Car-centric L.A. approves bike plan
Los Angeles officials approved a plan Tuesday that aims to get residents of the notoriously auto-centric city out of their cars and onto bicycles by linking its sprawling communities with an extensive network of bicycle lanes and trails.
The bicycle master plan unanimously approved by the City Council sets a long-term goal of some 1,680 miles of interconnected bikeways and calls for 200 miles of the new bike paths to be added every five years.
The city currently has fewer than 400 miles of bikeways in a patchwork of segments.
"We've always given the automobile the priority, and the bicycles were secondary," Councilman Ed Reyes said. "Now we're changing and we're having a cultural shift."
Bike enthusiasts had lobbied vigorously for the plan, arguing that sharing streets with cars, as most do now, is too dangerous.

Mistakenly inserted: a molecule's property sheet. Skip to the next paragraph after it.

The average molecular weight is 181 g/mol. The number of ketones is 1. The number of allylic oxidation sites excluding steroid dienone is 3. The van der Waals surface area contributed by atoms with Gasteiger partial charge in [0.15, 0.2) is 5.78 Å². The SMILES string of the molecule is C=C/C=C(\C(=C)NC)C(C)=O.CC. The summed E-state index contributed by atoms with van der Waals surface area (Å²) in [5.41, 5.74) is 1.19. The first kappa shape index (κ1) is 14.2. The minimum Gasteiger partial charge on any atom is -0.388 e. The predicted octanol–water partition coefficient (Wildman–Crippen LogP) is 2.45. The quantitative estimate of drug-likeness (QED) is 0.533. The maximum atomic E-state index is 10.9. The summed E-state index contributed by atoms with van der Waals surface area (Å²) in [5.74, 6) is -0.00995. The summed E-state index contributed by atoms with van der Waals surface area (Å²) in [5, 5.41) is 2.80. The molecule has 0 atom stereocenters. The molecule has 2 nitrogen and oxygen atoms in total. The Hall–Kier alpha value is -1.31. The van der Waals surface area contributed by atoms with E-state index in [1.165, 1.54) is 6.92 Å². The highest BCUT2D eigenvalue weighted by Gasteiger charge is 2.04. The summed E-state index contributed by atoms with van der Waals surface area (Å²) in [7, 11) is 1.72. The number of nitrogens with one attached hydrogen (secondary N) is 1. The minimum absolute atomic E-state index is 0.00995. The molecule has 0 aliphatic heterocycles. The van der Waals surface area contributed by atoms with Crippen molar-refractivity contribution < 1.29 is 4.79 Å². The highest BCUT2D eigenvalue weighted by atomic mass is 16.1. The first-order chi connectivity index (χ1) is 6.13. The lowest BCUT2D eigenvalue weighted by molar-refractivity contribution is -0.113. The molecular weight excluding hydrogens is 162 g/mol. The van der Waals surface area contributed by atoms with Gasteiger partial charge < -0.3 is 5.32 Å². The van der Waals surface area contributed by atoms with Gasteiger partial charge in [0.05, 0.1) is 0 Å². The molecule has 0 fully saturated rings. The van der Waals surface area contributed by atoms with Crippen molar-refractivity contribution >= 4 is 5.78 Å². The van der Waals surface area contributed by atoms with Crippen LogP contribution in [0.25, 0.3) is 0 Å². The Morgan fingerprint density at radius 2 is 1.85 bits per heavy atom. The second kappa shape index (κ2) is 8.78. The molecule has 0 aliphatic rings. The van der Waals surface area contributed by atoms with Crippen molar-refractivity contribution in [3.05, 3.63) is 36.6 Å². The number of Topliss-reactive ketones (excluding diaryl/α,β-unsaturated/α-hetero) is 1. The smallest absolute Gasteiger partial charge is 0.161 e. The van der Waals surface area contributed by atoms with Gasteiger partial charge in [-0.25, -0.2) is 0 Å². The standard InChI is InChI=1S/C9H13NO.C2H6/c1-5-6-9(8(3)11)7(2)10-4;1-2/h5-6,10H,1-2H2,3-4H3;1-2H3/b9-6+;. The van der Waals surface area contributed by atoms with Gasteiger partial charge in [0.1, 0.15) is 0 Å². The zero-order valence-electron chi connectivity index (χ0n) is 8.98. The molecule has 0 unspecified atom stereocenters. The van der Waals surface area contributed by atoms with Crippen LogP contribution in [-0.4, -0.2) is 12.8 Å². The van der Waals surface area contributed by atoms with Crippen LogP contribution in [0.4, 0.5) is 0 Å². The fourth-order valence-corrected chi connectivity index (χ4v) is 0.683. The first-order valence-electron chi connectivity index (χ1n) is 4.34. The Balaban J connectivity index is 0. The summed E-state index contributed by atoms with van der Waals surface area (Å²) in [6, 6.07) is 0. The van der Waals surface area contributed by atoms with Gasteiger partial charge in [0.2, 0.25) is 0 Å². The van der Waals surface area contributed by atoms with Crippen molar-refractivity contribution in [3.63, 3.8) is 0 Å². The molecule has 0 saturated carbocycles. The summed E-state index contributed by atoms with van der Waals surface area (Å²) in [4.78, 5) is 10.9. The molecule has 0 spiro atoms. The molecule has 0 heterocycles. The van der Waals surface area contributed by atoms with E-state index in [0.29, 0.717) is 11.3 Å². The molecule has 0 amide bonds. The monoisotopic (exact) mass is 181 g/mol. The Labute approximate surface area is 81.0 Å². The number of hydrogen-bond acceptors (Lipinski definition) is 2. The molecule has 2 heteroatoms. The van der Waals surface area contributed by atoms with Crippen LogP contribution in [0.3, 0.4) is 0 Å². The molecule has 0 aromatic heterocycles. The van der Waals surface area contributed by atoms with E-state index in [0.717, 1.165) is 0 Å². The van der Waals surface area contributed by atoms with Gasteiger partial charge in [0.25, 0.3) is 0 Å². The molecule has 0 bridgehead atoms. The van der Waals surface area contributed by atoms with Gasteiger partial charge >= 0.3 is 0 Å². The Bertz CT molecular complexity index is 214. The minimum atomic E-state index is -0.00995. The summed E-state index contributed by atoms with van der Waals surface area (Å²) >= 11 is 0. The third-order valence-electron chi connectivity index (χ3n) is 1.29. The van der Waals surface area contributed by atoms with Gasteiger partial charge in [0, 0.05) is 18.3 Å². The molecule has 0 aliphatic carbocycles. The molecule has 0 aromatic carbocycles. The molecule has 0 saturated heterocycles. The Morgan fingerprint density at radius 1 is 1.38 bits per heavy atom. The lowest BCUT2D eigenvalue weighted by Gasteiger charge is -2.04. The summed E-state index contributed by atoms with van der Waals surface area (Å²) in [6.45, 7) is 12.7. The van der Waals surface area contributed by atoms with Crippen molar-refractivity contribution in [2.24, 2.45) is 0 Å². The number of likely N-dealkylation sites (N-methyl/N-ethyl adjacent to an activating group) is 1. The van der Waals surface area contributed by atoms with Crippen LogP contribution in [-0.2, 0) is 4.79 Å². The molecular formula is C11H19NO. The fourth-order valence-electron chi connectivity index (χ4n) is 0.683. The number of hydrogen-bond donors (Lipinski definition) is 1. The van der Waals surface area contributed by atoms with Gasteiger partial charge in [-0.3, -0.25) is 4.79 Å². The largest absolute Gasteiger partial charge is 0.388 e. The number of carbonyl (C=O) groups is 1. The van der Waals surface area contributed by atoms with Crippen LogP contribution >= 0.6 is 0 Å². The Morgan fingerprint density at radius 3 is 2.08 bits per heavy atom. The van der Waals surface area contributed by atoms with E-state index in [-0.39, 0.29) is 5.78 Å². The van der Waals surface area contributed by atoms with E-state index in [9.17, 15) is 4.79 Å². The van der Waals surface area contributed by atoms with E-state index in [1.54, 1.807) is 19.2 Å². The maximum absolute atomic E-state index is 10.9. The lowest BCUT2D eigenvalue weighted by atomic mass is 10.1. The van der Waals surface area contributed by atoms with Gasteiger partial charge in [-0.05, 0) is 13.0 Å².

Mayor Antonio Villaraigosa also became a fierce advocate for designated bike lanes last year after he shattered an elbow in a bike accident with a taxi cab.
"We are investing in bicycling as a viable transportation option and in the process encouraging Angelenos to lead healthy, active lifestyles," Villaraigosa said in a statement after the Council vote. "Los Angeles is on the path to becoming a world-class city for bicycling."
Councilman Bill Rosendahl said Measure R, a transportation sales tax approved by county voters in 2008, could provide some $1.75 million each year for bike infrastructure, with additional funding coming from state and city transit agency sources.
Reyes said bike infrastructure improvements were a wise investment for the city's growing population.
"It's estimated that the population of the city will double in the next 10 to 15 years, and we don't have any more room for bigger cars," he said.